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Do Drone Attacks Violate The War Powers Act?

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posted on Jul, 3 2011 @ 12:42 PM
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Originally posted by jam321
or is the legality of drone attacks based on SJ Res 23?
Yes, at least that’s the basis of the argument this and the previous administration used to justify the legality of the drone attacks. But it depends on who is being targeted.

The President, as per the language of the resolution — more widely known as the Authorization for Use of Military Force (AUMF) — is authorized “to use all necessary and appropriate force against those nations, organizations, or persons he determines planned, authorized, committed, or aided the terrorist attacks that occurred on September 11, 2001, or harbored such organizations or persons.

If the targets of the attacks fall within these stipulated characteristics in the AUMF then the attacks are legal, at least from a domestic (Constitution, WPR) perspective.


However, SJ Res seem to say that we will go only after those involved on 9/11. What does Anwar al-Awlaki have to do with 9/11?
The US government accuses al-Awlaki of being an al-Qaeda operative, that he had knowledge of the 9/11 attacks, and that he met and inspired some of the 9/11 hijackers.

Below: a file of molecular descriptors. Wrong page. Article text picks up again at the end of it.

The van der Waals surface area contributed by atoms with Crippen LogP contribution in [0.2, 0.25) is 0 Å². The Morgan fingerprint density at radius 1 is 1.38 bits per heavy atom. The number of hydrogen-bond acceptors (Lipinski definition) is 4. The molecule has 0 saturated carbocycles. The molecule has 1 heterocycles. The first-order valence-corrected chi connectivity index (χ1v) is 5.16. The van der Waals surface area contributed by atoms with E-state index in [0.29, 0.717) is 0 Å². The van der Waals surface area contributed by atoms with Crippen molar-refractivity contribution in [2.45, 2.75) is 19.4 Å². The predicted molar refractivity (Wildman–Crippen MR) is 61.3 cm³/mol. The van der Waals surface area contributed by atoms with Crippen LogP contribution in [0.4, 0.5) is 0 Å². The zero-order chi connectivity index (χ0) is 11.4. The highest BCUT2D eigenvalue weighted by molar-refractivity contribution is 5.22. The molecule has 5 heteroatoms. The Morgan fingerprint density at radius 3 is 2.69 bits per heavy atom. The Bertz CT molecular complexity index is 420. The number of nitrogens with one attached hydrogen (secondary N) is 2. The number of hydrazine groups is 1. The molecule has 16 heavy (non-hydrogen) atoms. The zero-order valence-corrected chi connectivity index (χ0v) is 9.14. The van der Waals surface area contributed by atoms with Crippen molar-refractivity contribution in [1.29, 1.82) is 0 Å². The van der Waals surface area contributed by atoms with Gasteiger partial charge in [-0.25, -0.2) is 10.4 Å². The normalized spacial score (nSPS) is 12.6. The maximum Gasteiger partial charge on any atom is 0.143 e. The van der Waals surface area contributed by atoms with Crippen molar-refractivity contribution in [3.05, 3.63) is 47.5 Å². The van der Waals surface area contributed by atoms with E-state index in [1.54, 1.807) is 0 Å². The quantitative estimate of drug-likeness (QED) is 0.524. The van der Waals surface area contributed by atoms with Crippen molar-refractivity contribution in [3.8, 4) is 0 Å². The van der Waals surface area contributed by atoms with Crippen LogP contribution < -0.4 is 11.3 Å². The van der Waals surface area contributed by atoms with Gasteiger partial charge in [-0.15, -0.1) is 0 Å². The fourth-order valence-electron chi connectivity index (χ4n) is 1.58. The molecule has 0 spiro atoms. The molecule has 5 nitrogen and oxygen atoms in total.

Doesn’t mean I buy the argument, I’m just saying what their argument is.


If somebody is accused of committing a crime against the US, then why kill them before giving them a chance to prove their innocence?
I’m of the opinion that the US government cannot kill al-Awlaki — unless he is participating directly in the hostilities in the battlefield, making him a legitimate military target — and must try to capture him first. If he is armed and resists apprehension then he can be killed.

These are the only two circumstances, I believe, where it would be lawful to kill al-Awlaki, contrary to the administration’s contention that they can kill him wherever he is, regardless of what he’s doing, without even trying to capture him.


What makes drone attacks legal?
Even accepting the administration’s argument, it doesn’t mean drone attacks are legal in relation to international law. I believe that using the CIA to conduct the drone attacks could be in violation of the laws of war.




posted on Jul, 5 2011 @ 12:27 PM
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Originally posted by The Old American
Article I, Section 8 of the Constitution gives Congress the sole power to declare war.

Article 2, Section 2 of the Constitution gives the President the power to direct troops.



Article 1:
No war has been declared in Libya. Officially it is US participation in the enforcement of United Nations Security Council Resolution 1973. No Fly Zone.

Article 2: "troops"
No troops are engaged directly in the conflict...again what defines engagement? Manning a joystick on a Navy vessel?

Is the CIA or the Military directing these missions. The drones have almost exclusively fell under the purvue of the CIA even when used for military pusposes.

I am not disputing your sentiment, but it is not clear that anything unconstitutional or illegal has happened.

I do think that we need to press hard to pass laws and acts that clarify what constitutes "war" and "military engagement", but as it stands on the books now, it is very murky at best as to where these actions fall.



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